I wrote: “I’ve written on many of these topics on my blog. You might want to check it out as you’ve stumbled quite severely if you think your statements have been representative of my position.”
Danielj wrote: “Well, maybe they aren’t then. I certainly don’t wanna misrepresent you and I’m sorry if I did.”
What is that you thought you were doing? What is that you want to do, if not misrepresent my position? I would accept your apology if you showed some genuine interest in avoiding this bad habit. But I’ve not seen it yet. You haven’t got any of the basics down, and flail away at straw men.
Danielj: “I’d prefer to watch objectivists struggle for dear life over at the Maverick Philosphers page.”
Yes, I remember that guy. He had a lot of trouble getting the basics of Objectivism correct. See for instance here: http://katholon.com/Vallicella.htm
You’ll see that even Vallicella is prone to misrepresenting Objectivism.
Danielj: “I don’t have any time to waste on your blog.”
You’re like a lot of theists. Suddenly you’re out of time when it comes to interacting with a position that poses a challenge to their theism.
Next?
I asked: “Where did I deny that consciousness develops? Didn’t you read what I wrote?”
Danielj responded: “What are the necessary elements of consciousness Dawson?”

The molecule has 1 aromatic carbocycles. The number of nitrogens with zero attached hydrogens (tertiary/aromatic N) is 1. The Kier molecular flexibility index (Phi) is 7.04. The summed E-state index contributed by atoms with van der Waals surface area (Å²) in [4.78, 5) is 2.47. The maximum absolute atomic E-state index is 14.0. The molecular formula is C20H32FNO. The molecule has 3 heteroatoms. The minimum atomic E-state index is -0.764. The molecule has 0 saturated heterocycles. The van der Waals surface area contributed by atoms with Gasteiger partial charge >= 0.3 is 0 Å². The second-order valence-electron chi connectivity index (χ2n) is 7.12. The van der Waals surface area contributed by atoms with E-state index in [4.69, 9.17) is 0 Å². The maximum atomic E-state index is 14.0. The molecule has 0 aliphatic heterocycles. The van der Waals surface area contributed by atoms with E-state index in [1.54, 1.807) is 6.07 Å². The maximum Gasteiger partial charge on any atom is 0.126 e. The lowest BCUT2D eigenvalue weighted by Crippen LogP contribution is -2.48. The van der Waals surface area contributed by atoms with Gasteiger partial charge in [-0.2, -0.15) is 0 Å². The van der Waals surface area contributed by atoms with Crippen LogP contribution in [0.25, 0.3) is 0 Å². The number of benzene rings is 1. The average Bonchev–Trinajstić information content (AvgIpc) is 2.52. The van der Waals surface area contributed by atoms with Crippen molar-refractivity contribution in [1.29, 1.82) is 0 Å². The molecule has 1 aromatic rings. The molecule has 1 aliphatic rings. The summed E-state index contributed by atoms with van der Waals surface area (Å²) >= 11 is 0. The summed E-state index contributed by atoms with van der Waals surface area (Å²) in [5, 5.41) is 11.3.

Notice that Danielj does not show where I allegedly deny that consciousness develops. He said that I denied “proto consciousness,” but anyone who examines the record will see that I did not do this. It’s not even been discussed beyond his broaching of the notion.
As for the necessary elements of consciousness, I would list the following as bare minimums:
- To be conscious, an organism needs some means by which it acquires awareness of objects, e.g., sensory organs, a nervous system, a brain, etc.
- Consciousness requires an object to be conscious of (the notion of “consciousness of nothing” is a non-starter)
- Consciousness requires a purpose, e.g., as a means of survival for the organism possessing it.
Danielj asked: “Do you, or do you not agree that biology is not sufficient for consciousness?”
It’s not entirely clear to me what exactly this question is asking. Since consciousness is a biological phenomenon, an organism must have certain biological structures in order for it to be conscious. But not all biological organisms have these structures. So saying “biology is sufficient for consciousness” is somewhat broad and may be misunderstood. But if the biological organism has certain structures which give it consciousness of objects, then its biology is clearly sufficient in such cases.
I wrote: “Where did I deny that consciousness develops? Didn’t you read what I wrote?”
Danielj responded: “You didn’t explicitly deny it.”